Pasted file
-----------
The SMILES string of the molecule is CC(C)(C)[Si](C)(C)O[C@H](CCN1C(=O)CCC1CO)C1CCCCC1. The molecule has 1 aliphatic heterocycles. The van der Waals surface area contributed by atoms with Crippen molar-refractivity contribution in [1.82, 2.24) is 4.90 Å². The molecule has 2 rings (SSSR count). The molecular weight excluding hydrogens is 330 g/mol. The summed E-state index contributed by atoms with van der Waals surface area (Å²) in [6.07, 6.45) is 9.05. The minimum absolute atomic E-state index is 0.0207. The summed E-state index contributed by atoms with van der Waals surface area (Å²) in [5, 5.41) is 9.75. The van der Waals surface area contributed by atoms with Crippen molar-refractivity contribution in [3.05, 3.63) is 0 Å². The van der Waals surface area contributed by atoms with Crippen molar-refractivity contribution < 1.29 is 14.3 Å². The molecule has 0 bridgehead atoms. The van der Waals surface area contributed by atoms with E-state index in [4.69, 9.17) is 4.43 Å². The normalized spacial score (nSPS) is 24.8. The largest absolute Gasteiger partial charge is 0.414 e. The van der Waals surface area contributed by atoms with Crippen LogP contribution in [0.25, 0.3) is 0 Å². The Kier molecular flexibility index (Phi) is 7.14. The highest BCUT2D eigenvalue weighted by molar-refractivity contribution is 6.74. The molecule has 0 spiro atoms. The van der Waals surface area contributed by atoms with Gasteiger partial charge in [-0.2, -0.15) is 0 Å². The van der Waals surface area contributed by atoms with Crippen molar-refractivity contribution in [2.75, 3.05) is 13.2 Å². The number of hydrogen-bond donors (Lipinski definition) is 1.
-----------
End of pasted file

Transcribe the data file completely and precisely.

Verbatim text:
The SMILES string of the molecule is CC(C)(C)[Si](C)(C)O[C@H](CCN1C(=O)CCC1CO)C1CCCCC1. The molecule has 1 aliphatic heterocycles. The van der Waals surface area contributed by atoms with Crippen molar-refractivity contribution in [1.82, 2.24) is 4.90 Å². The molecule has 2 rings (SSSR count). The molecular weight excluding hydrogens is 330 g/mol. The summed E-state index contributed by atoms with van der Waals surface area (Å²) in [6.07, 6.45) is 9.05. The minimum absolute atomic E-state index is 0.0207. The summed E-state index contributed by atoms with van der Waals surface area (Å²) in [5, 5.41) is 9.75. The van der Waals surface area contributed by atoms with Crippen molar-refractivity contribution in [3.05, 3.63) is 0 Å². The van der Waals surface area contributed by atoms with Crippen molar-refractivity contribution < 1.29 is 14.3 Å². The molecule has 0 bridgehead atoms. The van der Waals surface area contributed by atoms with E-state index in [4.69, 9.17) is 4.43 Å². The normalized spacial score (nSPS) is 24.8. The largest absolute Gasteiger partial charge is 0.414 e. The van der Waals surface area contributed by atoms with Crippen LogP contribution in [0.25, 0.3) is 0 Å². The Kier molecular flexibility index (Phi) is 7.14. The highest BCUT2D eigenvalue weighted by molar-refractivity contribution is 6.74. The molecule has 0 spiro atoms. The van der Waals surface area contributed by atoms with Gasteiger partial charge in [-0.2, -0.15) is 0 Å². The van der Waals surface area contributed by atoms with Crippen molar-refractivity contribution in [2.75, 3.05) is 13.2 Å². The number of hydrogen-bond donors (Lipinski definition) is 1.